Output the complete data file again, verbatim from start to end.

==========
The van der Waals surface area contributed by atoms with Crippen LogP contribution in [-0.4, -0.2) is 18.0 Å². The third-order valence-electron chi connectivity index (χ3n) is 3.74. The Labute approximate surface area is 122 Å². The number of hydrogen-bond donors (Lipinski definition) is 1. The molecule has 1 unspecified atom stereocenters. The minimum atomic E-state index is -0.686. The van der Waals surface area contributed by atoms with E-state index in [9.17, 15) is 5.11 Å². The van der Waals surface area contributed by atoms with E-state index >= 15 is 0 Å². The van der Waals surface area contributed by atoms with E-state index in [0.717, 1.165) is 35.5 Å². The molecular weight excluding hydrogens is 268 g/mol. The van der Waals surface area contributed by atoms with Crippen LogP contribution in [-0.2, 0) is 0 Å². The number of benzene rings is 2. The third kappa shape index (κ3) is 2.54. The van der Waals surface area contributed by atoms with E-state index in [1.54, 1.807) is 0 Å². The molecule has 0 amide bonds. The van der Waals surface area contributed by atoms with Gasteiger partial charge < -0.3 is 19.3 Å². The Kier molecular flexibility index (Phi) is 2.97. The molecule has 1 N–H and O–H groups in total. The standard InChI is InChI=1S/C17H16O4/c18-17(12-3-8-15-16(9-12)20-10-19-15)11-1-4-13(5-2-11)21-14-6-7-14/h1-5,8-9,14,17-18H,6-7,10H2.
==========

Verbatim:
The van der Waals surface area contributed by atoms with Crippen LogP contribution in [-0.4, -0.2) is 18.0 Å². The third-order valence-electron chi connectivity index (χ3n) is 3.74. The Labute approximate surface area is 122 Å². The number of hydrogen-bond donors (Lipinski definition) is 1. The molecule has 1 unspecified atom stereocenters. The minimum atomic E-state index is -0.686. The van der Waals surface area contributed by atoms with E-state index in [9.17, 15) is 5.11 Å². The van der Waals surface area contributed by atoms with E-state index >= 15 is 0 Å². The van der Waals surface area contributed by atoms with E-state index in [0.717, 1.165) is 35.5 Å². The molecular weight excluding hydrogens is 268 g/mol. The van der Waals surface area contributed by atoms with Crippen LogP contribution in [-0.2, 0) is 0 Å². The number of benzene rings is 2. The third kappa shape index (κ3) is 2.54. The van der Waals surface area contributed by atoms with E-state index in [1.54, 1.807) is 0 Å². The molecule has 0 amide bonds. The van der Waals surface area contributed by atoms with Gasteiger partial charge < -0.3 is 19.3 Å². The Kier molecular flexibility index (Phi) is 2.97. The molecule has 1 N–H and O–H groups in total. The standard InChI is InChI=1S/C17H16O4/c18-17(12-3-8-15-16(9-12)20-10-19-15)11-1-4-13(5-2-11)21-14-6-7-14/h1-5,8-9,14,17-18H,6-7,10H2.